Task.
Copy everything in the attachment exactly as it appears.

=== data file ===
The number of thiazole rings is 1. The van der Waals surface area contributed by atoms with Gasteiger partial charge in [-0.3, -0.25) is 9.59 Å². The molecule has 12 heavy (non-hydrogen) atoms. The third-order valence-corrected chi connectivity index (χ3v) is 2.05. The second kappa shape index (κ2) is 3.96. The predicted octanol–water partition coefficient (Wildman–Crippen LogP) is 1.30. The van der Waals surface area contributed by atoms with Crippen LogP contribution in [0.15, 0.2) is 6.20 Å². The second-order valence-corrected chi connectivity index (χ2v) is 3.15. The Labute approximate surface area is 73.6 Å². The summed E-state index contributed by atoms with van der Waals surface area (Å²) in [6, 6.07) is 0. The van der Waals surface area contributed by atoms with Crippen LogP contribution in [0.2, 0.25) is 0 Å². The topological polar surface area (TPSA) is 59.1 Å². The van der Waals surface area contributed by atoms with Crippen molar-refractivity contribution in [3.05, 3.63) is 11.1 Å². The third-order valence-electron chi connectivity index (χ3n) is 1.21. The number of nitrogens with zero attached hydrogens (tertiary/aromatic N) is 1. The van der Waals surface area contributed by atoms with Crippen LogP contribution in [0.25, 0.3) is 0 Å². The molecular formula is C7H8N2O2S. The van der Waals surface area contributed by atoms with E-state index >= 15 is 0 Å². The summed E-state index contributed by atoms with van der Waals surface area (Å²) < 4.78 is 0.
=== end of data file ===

The number of thiazole rings is 1. The van der Waals surface area contributed by atoms with Gasteiger partial charge in [-0.3, -0.25) is 9.59 Å². The molecule has 12 heavy (non-hydrogen) atoms. The third-order valence-corrected chi connectivity index (χ3v) is 2.05. The second kappa shape index (κ2) is 3.96. The predicted octanol–water partition coefficient (Wildman–Crippen LogP) is 1.30. The van der Waals surface area contributed by atoms with Crippen LogP contribution in [0.15, 0.2) is 6.20 Å². The second-order valence-corrected chi connectivity index (χ2v) is 3.15. The Labute approximate surface area is 73.6 Å². The summed E-state index contributed by atoms with van der Waals surface area (Å²) in [6, 6.07) is 0. The van der Waals surface area contributed by atoms with Crippen LogP contribution in [0.2, 0.25) is 0 Å². The topological polar surface area (TPSA) is 59.1 Å². The van der Waals surface area contributed by atoms with Crippen molar-refractivity contribution in [3.05, 3.63) is 11.1 Å². The third-order valence-electron chi connectivity index (χ3n) is 1.21. The number of nitrogens with zero attached hydrogens (tertiary/aromatic N) is 1. The van der Waals surface area contributed by atoms with Crippen LogP contribution in [0.25, 0.3) is 0 Å². The molecular formula is C7H8N2O2S. The van der Waals surface area contributed by atoms with E-state index >= 15 is 0 Å². The summed E-state index contributed by atoms with van der Waals surface area (Å²) < 4.78 is 0.